Kirkus Reviews
Oy silently cries out in frustration that her teacher and classmates do not accept her as Thai; her teacher issues her an "easier-to-remember" English name; and her fourth-grade classmates pull their round eyes into slits and call her "Chinita," little Chinese. Revealing the challenges young immigrants face in a mixed-race school environment, Oy feels torn between the respect she feels for her Thai culture and the acceptance she wants from her American culture. When she draws her family picture, their eyes are as round as those of the boy who teases her most, further exemplifying her will to fit in. She typifies the average fourth-grader's yearning in a way that each reader will recognize or remember. Acceptance into a campus girl's club is contingent upon allowing chubby club members to wear her petite, gold-threaded dress. The slow plot builds to climactic action as school authorities disband and discipline the whole club, whose members are discovered lined up in their underwear waiting for a turn to try on, inadvertently soil, and tear the delicate garment, symbolic of Oy's tender spirit. In an emotional buildup, Oy is forced to face her choices and reconsider her goals. Marsden, in her debut, draws on her own experience as she describes a loving family guiding their daughter in a difficult time. Those who read this short, character-driven story will remember the parallels between their personal experience and the forceful message, concluding that being kinder to new immigrants builds delightful friendships and provides interesting insights into rich cultures. (Fiction. 8-10)
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Product Details

  • ISBN-13: 9780763629939
  • Publisher: Candlewick Press
  • Publication date: 2/14/2006
  • Edition description: Reprint
  • Pages: 80
  • Sales rank: 317,555
  • Age range: 7 - 9 Years
  • Lexile: 710L (what's this?)
  • Product dimensions: 5.10 (w) x 7.74 (h) x 0.23 (d)

Meet the Author

Carolyn Marsden was born in Mexico City to missionary parents. She has been a writer all her life, but THE GOLD-THREADED DRESS is her first book. About THE GOLD-THREADED DRESS she says, "I wrote this story when my half-Thai daughter was being teased at school. As a parent and elementary school teacher, I watched her struggle to establish a cultural identity. I became fascinated with a conflict that is common to many children in our increasingly diverse United States." Carolyn Marsden has an MFA in Writing for Children from Vermont College. After spending the last twenty-five years in Tucson, Arizona, Carolyn Marsden now lives by the ocean in La Jolla, California, with her husband and two daughters.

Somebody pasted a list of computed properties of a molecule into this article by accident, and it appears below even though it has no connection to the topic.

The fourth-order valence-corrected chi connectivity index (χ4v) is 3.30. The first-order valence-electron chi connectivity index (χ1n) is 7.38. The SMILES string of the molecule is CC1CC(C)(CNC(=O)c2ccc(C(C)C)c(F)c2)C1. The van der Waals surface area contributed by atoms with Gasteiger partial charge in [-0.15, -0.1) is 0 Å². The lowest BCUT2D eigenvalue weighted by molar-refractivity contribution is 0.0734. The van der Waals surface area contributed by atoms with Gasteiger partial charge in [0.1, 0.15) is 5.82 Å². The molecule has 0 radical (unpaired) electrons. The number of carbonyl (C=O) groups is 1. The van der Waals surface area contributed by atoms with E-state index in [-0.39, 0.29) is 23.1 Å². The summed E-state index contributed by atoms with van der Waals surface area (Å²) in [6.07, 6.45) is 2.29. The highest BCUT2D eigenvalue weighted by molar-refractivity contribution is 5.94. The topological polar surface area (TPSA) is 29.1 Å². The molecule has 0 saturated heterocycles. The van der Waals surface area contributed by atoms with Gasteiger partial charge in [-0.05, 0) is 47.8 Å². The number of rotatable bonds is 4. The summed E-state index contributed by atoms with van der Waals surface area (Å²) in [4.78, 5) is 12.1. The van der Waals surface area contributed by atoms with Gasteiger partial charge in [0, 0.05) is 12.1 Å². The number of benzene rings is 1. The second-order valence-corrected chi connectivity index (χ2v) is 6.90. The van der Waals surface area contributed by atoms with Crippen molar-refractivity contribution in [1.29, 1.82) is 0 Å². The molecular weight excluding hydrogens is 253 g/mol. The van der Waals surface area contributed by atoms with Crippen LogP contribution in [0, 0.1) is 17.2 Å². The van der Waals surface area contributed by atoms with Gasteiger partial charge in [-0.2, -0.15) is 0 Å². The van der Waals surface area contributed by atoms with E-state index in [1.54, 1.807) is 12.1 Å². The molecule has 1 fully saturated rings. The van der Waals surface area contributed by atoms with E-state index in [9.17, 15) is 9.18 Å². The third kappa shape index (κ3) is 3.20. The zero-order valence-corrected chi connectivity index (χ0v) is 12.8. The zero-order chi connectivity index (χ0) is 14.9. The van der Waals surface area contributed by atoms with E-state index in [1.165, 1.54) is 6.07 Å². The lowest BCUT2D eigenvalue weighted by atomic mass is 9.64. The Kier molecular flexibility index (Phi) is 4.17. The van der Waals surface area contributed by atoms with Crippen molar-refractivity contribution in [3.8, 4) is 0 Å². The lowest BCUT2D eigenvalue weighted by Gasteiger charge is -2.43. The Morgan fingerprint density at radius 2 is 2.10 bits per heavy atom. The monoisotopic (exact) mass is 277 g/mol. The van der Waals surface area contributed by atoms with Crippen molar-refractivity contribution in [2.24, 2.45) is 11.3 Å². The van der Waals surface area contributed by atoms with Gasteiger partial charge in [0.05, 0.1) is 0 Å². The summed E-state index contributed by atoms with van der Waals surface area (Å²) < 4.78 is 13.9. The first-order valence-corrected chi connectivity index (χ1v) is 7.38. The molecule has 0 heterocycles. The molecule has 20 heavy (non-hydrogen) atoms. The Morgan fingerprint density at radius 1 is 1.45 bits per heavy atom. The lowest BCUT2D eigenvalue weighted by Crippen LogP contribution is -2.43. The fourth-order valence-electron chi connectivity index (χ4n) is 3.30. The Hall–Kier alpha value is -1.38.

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Read an Excerpt


"Chinese, Japanese." Frankie pulled at the edges of his eyes so they looked like slits. "Americanese!" He let his eyes spring back to normal.

"I am not Chinese!" Oy wanted to say. But she just shook her head slightly. She put her hands over the picture she'd been drawing.
Miss Elsa had her back turned, helping other children clean out the hamster cage.

Liliandra was holding the straw-colored hamster, Butterscotch. She transferred him from one bent elbow to the other as he tried to scratch her with his tiny claws.

Oy hoped that one day Miss Elsa would allow her to hold Butterscotch, but she'd never asked. Other children always seemed to crowd around the cage first.

Frankie teased Oy when Miss Elsa wasn't looking. Because she was new, Oy didn't know whether to talk to her teacher about this or not. Maybe it wasn't serious. Maybe being thought Chinese wasn't a bad thing even though Frankie was trying to make her think so.

"Then what are you?" asked Frankie, putting both hands in his pockets, where he kept his special trading cards.

She was about to say: Thai. From Thailand. A country near China, but not China. A country with elephants and green jungle. But Frankie was already talking to Santiago instead.

Miss Elsa turned around. Oy uncovered her picture. It showed her family. But instead of giving them straight black hair and almond-shaped eyes, she'd chosen the brown crayon for the hair and had made the eyes round as coins.

At her old school, no one had said anything to her about being Asian. But since her family had moved across town and she had to go to fourth grade in a new school after the year had begun, this boy Frankie was already bothering her.

"What are you drawing?" Frankie continued. "It couldn't be you and your family. They're all Chinese. Those people look Mexican."

Mexican? She was trying to make them look American. She glanced up at Frankie's eyes. If only she had eyes like all the others, Frankie wouldn't be teasing her.

Because of Frankie, kids on the playground called her China, Spanish for Chinese, or sometimes Chinita, little Chinese.

Before Oy came from Thailand, she'd looked at pictures of Americans. They had light hair and skin and eyes. When she'd arrived in America though, she saw people of all colors, including very dark ones with black curly hair and even Thai people. Here at school, the children were mostly brown with round eyes.

Just then Liliandra let go of Butterscotch with a squeal. Frankie jumped forward to grab the furry body scampering past his sneakers. When he picked up the hamster, he turned toward Oy. For a moment, it seemed that he would reach out and hand her the soft little animal. But he walked away instead, making a show of stroking and cooing to Butterscotch.


THE GOLD-THREADED DRESS by Carolyn Marsden. Copyright (c) 2006 by Carolyn Marsden. Published by Candlewick Press, Inc., Cambridge, MA.